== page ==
The capability of calibration model using PLSR was tested to predict the concentration of independent samples. For this purpose, twenty eight samples were prepared. The R and root mean square error of prediction (RMSEP) were used for the validity criteria. Table 3 lists the R, RMSEP and equation obtained for the quantification of EVOO and VCO. It can be stated that PLSR using mean-centered first derivative spectra was appropriate for such determination due to the ability to predict the independent samples with acceptable R and RMSEP values.

RMSEP 2.11 2.06 2.40 2.14 3.81 4.04 4.95 5.11 5.73 6.08 7.24 6.16

VCO R 0.9986 0.9987 0.9998 0.9985 0.9993 0.9983 0.9942 0.9949 0.9994 0.9951 0.9971 0.9962

RMSEC 1.74 1.73 0.657 1.80 1.26 1.97 3.61 3.40 1.16 3.31 2.55 2.92

RMSEP 2.19 2.13 2.47 2.16 3.85 4.03 5.09 5.20 5.91 6.15 7.49 6.30

begins to level off (Sedman et al. 1997). Based on the result, it can be stated that EVOO and VCO can be simultaneously determined using FTIR spectroscopy in combination with chemometrics of multivariate calibration. Furthermore, the developed method can also be extended to analyze the presence of other oils as adulterants in EVOO and VCO.

Table 3. The values of R and RMSEP values together with the equation obtained for the prediction of EVOO and VCO Sample EVOO VCO

R 0.9977 0.9998

RMSEP 2.40 2.47

Equation y = 1.020x – 0.238 y =1.013x – 1.152

In order to validate the calibration model of PLSR, a cross validation technique using one-leaveout technique was used. In this technique, the first sample is removed from the calibration data set and the remaining samples (sample 2 – 30) are used to find the regression model. Subsequently, the omitted sample (first sample) is predicted using the new regression. This procedure was repeated, leaving each specimen out in turn. Then, for each calibration sample, the difference between actual and predicted value is calculated. The sum of the square of the discrepancies is named with predicted residual error of sum of squares (PRESS). The lower the PRESS value, the better the predictive capability of the developed model (Miller and Miller, 2005). Figure 3 revealed the correlation between root mean square error of cross validation (RMSECV) and PRESS. The RMSECV values obtained for quantification of EVOO and VCO are 3.217 and 2.94 % (v/v), respectively. From PRESS values in Fig. 3, it can be stated that the optimal principal components (PCs) or factors is 4, because RMSECV obtains a stable value, minimally after four-factor. The optimum number of PCs in PLSR corresponds to the point at which the PRESS plot reaches a minimum or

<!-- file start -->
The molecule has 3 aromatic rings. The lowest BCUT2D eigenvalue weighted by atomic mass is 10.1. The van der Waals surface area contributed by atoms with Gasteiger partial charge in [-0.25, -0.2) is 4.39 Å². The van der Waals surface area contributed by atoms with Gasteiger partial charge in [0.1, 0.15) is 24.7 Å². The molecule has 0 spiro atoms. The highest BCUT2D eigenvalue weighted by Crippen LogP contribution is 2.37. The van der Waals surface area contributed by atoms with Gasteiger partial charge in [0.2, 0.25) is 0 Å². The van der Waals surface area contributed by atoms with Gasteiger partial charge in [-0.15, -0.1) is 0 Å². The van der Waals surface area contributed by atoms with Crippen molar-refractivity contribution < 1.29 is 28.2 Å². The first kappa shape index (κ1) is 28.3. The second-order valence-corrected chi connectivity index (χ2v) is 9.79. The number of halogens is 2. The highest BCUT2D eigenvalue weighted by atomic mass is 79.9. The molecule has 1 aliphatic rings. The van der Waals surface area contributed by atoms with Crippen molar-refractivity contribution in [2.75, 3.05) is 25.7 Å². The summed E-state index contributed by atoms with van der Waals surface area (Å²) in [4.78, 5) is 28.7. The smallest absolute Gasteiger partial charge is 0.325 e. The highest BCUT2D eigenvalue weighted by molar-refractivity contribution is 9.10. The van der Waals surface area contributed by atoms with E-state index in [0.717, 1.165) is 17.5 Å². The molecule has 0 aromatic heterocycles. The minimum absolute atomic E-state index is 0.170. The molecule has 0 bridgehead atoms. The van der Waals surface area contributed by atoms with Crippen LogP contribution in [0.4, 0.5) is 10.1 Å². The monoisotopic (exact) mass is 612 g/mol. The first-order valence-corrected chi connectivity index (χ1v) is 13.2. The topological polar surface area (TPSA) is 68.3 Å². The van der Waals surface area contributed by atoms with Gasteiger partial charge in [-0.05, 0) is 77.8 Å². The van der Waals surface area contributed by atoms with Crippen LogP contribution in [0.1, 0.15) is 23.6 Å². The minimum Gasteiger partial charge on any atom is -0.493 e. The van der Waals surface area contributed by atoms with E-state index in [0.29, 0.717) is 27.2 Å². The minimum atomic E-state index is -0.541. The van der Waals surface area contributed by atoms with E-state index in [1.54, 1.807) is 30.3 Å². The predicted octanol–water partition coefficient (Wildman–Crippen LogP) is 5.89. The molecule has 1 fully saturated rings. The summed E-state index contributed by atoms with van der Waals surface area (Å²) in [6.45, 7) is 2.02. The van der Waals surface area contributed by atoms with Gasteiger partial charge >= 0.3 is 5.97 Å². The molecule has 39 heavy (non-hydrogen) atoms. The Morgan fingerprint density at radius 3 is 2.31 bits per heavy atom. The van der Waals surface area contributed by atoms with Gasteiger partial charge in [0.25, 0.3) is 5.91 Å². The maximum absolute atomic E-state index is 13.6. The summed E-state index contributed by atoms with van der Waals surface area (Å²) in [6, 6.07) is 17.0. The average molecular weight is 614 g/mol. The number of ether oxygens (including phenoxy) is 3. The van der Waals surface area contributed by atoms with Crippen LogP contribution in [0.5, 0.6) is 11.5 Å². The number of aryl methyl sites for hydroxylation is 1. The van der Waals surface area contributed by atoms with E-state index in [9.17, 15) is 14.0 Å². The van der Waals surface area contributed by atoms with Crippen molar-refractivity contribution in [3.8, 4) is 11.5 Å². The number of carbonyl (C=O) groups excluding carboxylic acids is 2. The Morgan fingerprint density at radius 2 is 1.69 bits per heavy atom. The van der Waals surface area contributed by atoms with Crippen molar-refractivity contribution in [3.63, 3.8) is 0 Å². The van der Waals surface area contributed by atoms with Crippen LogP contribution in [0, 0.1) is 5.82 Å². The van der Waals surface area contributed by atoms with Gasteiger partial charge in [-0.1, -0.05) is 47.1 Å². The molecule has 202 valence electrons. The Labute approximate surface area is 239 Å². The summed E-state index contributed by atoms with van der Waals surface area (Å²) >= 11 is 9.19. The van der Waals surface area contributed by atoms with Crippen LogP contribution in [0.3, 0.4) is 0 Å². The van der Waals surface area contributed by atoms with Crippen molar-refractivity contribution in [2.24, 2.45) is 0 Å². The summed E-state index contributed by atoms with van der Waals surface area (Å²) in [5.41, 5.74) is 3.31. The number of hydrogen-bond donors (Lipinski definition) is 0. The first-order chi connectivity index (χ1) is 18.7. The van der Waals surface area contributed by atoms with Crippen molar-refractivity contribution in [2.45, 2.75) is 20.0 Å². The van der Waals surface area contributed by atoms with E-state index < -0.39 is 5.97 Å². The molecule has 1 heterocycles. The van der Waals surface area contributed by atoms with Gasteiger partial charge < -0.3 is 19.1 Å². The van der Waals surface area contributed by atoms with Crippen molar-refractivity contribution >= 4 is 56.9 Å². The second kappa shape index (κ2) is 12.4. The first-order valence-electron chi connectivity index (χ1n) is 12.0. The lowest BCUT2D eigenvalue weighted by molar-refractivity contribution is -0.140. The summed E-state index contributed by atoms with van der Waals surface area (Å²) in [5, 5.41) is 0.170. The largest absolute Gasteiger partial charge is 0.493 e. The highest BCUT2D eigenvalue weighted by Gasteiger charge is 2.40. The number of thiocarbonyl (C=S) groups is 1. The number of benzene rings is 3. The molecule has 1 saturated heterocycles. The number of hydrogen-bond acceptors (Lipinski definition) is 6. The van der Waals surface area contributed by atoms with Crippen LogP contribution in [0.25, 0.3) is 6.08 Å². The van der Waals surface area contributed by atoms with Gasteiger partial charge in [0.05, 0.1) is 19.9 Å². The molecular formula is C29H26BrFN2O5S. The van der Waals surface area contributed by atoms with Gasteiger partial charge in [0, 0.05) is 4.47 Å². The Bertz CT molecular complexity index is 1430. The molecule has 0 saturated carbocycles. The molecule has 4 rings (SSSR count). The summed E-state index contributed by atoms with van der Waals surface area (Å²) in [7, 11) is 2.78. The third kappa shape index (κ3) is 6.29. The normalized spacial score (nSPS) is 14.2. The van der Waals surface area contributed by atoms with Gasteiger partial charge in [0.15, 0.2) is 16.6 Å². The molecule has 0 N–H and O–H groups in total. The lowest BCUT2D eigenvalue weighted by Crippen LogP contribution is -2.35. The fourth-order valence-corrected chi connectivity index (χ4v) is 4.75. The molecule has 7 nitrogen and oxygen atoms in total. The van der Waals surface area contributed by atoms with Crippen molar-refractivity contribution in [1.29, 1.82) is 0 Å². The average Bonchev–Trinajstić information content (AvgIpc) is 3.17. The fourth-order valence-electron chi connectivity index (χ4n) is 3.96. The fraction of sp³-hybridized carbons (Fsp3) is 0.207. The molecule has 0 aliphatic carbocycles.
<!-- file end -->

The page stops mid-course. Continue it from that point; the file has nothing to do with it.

Figure 3. The correlation between root mean square error of cross validation (RMSECV) and predicted residual error sum squares (PRESS) for determination of EVOO (A) and VCO (B).

Conclusion From the above results, it can be deduced that FTIR spectroscopy, as one of the fingerprint technique can be a potential technique for the simultaneous analysis of EVOO and VCO in the mixtures. FTIR spectroscopy offers some advantages, namely fast, ease of use in instrumental operation, and no excessive sample preparation. Besides, the use of hazardous solvents and reagents can be avoided; therefore, the use of FTIR spectroscopy as an analytical technique for edible oil analysis can promote “the green analytical technique”.

International Food Research Journal 18(4): 1231-1235

Analysis of extra virgin olive oil and virgin coconut oil using FTIR spectroscopy

Acknowledgements The Authors greatly acknowledge to Ministry of science, technology, and innovations (MOSTI), Malaysia for the financial supports given to Prof. Dr. Yaakob B. Che Man during this research. Abdul Rohman acknowledges to The Directorate of Higher Education, Ministry of National Education, Republic of Indonesia for its financial support during his Ph.D program in Halal Products Research Institute, UPM, Malaysia. References Arvanitoyannis, I. S. and Vlachos, A. 2007. Implementation of physicochemical and sensory analysis in conjunction with multivariate analysis towards assessing olive oil authentication/adulteration. Critical Reviews in Food Science and Nutrition 47: 441 — 498 Boskou, D. 2009. Culinary applications of olive oilminor constituents and cooking, in Olive oil-Minor constituents and Health edited by Dimitrios Boskou, 1st Edition, pp. 1-6, Boca Raton FL: CRC Press Cadet, F. and de la Guardia, M. in: R.A. Meyers (Ed.), Encyclopedia of Analytical Chemistry. John wiley & Sons Inc, Chichester, 2001, pp 1-26. Codex Alimentarius Commision. Amended. 2003. Codex Standard for Named vegetable Oils. Codex Stan 210. García-González, D.L., Aparicio-Ruiz, R., and Aparicio, R. 2008. Review Article: Virgin olive oil - Chemical implications on quality and health. European Journal of Lipid Science and Technology 110: 602–607. Guillen, M.D. and Cabo, N. 1997. Infrared Spectroscopy in the Study of Edible Oils and Fats. Journal of the Science of Food and Agriculture 75:1-11. Gurdeniz, G. and Ozen, B. 2009. Detection of adulteration of extra-virgin olive oil by chemometric analysis of mid-infrared spectral data. Food Chemistry 116: 519– 525. IOOC Trade standard applying to olive oil and olve pomace oil. In COI/T.15/NC no. 2/Rev. 10; 2001. Li-Chan, E. 1994. Review: Developments in the detection of adulteration of olive oil. Trends in Food Science and Technology 5: 311. Marina, A.M. Che Man, Y.B. and Amin, I. 2009. Virgin coconut oil: emerging functional food oil. Trends in Food Science and Technology 20: 481-487. Miller, J.N. and Miller, J.C. 2005. Statistics and chemometrics for analytical chemistry. 5th ed. Pearson Education Limited, Edinburgh Gate Harlow, England. pp 213 – 239. Nevin, K.G. and Rajamohan, T. 2008. Influence of virgin coconut oil on blood coagulation factors, lipid levels and LDL oxidation in cholesterol fed SpragueDawley rats. European Journal Clinical Nutrition and Metabolism 3: 1–8. O’brien, R.D. 2004. Fats and Oils: Formulating and processing for applications, USA: CRC Press.

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International Food Research Journal 18(4): 1231-1235